One of the most common questions I get during Fall is when is peak Fall Foliage in Woodstock? That is determined by Mother Nature but there is no doubt whenever you visit whether that’s during peak or not, Woodstock has so many destinations to get a postcard-worthy photo.
A combination of factors contributes to when Fall Foliage begins and reaches its peak, some of these include rainfall, temperature, light level, soil conditions, and more. I recommend following a Foliage Tracker for the most up-to-date on leaves starting their transformation.
Fall has blossomed as early as late September in Woodstock, and as late as the end of October. Most visitors come somewhere in the middle and New England rarely disappoints. Below we’ll give you locations any photographer would love with some hidden bonus areas.
always produce a classic photo op:
Middle Covered Bridge- In the heart of the Village, Middle Covered Bridge is beautiful (on both sides) and centrally located to everything in town. With craftsmanship and accessibility, this is a must-stop. Recently, craftsman, Jim Bradly added Cooper lanterns, giving it extra glow and detail when the sun is setting. *Note: This bridge includes a pedestrian walkway, so be sure to enjoy your stroll.
Sleepy Hollow Farm: A place of beauty in every season but most popular in the Fall, this is one of the most photographed farms in Vermont. Located on Cloudland Road this is on many photographers must capture lists when visiting. It’s been quite the Instagram-worthy spot right in our backyard, however, if you keep your eyes peeled Vermont has plenty of Instagram-worthy locations just as beautiful. Please be mindful of neighbors and your surrounding area when shooting. *Note: Remember that this is a private residence, please respect the signage and not cross property lines.
Faulkner Train, Mount Tom- A stunning aerial view of the town, not to mention a great Fall hike. You can see the town of Woodstock on one side and the green mountains lit up with autumn hues on the other. With a combination of fresh air and a rewarding view at the end, you can't go wrong with this choice. Enjoy your trek and incredible views of the town in Winter, Spring, Summer, and Fall. As a tradition Mt. Tom keeps its star shining brightly through winter, this hike will be worth the sweat when you get to the top.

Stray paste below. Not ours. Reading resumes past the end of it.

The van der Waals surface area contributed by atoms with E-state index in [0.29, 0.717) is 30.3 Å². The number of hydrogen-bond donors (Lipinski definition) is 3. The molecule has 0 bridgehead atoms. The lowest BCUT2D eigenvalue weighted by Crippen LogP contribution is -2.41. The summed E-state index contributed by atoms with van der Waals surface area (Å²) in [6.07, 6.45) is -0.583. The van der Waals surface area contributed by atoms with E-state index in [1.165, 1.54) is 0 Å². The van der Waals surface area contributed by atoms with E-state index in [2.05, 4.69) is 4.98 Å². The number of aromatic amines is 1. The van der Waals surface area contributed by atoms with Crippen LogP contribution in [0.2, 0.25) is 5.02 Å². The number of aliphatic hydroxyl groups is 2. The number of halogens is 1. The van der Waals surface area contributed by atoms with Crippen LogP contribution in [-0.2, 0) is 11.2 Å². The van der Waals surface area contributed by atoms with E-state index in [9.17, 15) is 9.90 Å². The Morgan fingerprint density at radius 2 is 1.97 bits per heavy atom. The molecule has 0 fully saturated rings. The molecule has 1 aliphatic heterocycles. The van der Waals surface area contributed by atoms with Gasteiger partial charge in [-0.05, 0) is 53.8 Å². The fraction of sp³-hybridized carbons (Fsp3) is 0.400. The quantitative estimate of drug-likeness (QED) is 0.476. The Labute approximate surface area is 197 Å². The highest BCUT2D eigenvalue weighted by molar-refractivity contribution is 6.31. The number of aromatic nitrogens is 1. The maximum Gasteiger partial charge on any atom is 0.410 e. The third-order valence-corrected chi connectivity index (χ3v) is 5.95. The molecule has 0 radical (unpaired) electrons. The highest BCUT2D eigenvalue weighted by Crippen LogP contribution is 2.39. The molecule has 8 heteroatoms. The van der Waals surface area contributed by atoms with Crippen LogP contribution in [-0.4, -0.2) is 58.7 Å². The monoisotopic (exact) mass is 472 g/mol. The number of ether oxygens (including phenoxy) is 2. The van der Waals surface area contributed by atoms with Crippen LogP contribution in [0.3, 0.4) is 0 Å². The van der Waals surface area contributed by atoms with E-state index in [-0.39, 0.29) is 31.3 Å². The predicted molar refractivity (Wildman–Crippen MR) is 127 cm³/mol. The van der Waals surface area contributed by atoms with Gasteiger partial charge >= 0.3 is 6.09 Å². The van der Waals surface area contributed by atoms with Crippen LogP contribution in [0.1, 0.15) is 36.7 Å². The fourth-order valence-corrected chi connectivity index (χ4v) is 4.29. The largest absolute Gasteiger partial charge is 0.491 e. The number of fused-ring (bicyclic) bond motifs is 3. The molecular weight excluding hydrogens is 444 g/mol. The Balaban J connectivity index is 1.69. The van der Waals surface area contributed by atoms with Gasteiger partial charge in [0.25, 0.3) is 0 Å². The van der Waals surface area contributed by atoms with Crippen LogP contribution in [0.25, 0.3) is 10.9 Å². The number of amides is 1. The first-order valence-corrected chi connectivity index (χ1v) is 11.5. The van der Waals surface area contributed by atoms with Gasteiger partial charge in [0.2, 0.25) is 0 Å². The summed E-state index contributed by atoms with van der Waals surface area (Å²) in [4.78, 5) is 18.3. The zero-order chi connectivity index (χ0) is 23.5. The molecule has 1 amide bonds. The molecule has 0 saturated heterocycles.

Jenne Farm- This may be the most photographed farm in Vermont, out snapping even Sleepy Hollow Farm. Located in Reading, VT with its sweeping pastures and classic red barn, Jenne Farm is a gem to photograph. Note: This is a private residence and it’s recommended to come early and respect the private land marks while capturing your shot.
Woodstock Inn front lawn- Coined Vermont's Most Beautiful Address! Across from Middle Covered Bridge and The Green you'll find the prettiest front lawn in all four seasons. Always manicured to the nines it's a popular photography destination.
Local Woodstock photographer Stephanie Ambrose, gives us some of her own advice on what she looks for when trying to capture the perfect photo:
"Most of my photos are taken while out driving on the road (not while driving of course). I'll often pass a scene or composition that compels me enough to turn around the car. I also love to find creative ways to add depth of field to a photograph...it's a fun personal challenge and hands-down my favorite way to add visual interest and complexity to an image......"
I love to capture anything that evokes a sense of nostalgia or desire for a certain time or place-these are probably the most rewarding kinds of images to capture.
Lesser shared photo opportunities but just as stunningly beautiful
- Old River Road-Take a drive and pull over for stunning views of the river, estate homes, tree-lined streets, and white fences
- Downtown Cross Roads of Elm and Church Street- capture the bustling small town with shops, the Woodstock smiler, and a beautiful fall backdrop.
- Quechee Gorge
- Pleasant Street
- Homes near Faulkner Park
For more insight on perfecting your Fall Foliage photos, read our insights and advice from artist and photographer Judy Laberte here.